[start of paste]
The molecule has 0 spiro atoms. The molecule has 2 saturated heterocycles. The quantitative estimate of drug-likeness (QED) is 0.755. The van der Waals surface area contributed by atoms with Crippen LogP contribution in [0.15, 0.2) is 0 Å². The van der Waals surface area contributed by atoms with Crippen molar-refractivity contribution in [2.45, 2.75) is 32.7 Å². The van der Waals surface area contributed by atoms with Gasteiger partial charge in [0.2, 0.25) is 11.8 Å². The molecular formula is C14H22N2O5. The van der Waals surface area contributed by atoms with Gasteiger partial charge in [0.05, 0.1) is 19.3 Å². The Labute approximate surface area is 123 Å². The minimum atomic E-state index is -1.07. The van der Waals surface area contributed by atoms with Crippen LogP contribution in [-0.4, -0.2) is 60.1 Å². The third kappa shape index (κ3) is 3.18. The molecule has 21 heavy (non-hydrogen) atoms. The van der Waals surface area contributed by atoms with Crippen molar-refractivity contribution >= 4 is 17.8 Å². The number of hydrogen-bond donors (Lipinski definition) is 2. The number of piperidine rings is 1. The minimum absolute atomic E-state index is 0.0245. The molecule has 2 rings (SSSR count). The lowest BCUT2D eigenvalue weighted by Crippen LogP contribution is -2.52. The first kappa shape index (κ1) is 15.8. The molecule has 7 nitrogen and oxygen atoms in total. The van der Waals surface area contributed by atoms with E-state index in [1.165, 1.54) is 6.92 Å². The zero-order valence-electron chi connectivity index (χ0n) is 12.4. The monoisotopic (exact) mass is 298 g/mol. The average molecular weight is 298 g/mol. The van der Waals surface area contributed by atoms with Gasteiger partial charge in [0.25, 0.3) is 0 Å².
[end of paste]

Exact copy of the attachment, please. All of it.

The molecule has 0 spiro atoms. The molecule has 2 saturated heterocycles. The quantitative estimate of drug-likeness (QED) is 0.755. The van der Waals surface area contributed by atoms with Crippen LogP contribution in [0.15, 0.2) is 0 Å². The van der Waals surface area contributed by atoms with Crippen molar-refractivity contribution in [2.45, 2.75) is 32.7 Å². The van der Waals surface area contributed by atoms with Gasteiger partial charge in [0.2, 0.25) is 11.8 Å². The molecular formula is C14H22N2O5. The van der Waals surface area contributed by atoms with Gasteiger partial charge in [0.05, 0.1) is 19.3 Å². The Labute approximate surface area is 123 Å². The minimum atomic E-state index is -1.07. The van der Waals surface area contributed by atoms with Crippen LogP contribution in [-0.4, -0.2) is 60.1 Å². The third kappa shape index (κ3) is 3.18. The molecule has 21 heavy (non-hydrogen) atoms. The van der Waals surface area contributed by atoms with Crippen molar-refractivity contribution >= 4 is 17.8 Å². The number of hydrogen-bond donors (Lipinski definition) is 2. The number of piperidine rings is 1. The minimum absolute atomic E-state index is 0.0245. The molecule has 2 rings (SSSR count). The lowest BCUT2D eigenvalue weighted by Crippen LogP contribution is -2.52. The first kappa shape index (κ1) is 15.8. The molecule has 7 nitrogen and oxygen atoms in total. The van der Waals surface area contributed by atoms with E-state index in [1.165, 1.54) is 6.92 Å². The zero-order valence-electron chi connectivity index (χ0n) is 12.4. The monoisotopic (exact) mass is 298 g/mol. The average molecular weight is 298 g/mol. The van der Waals surface area contributed by atoms with Gasteiger partial charge in [0.25, 0.3) is 0 Å².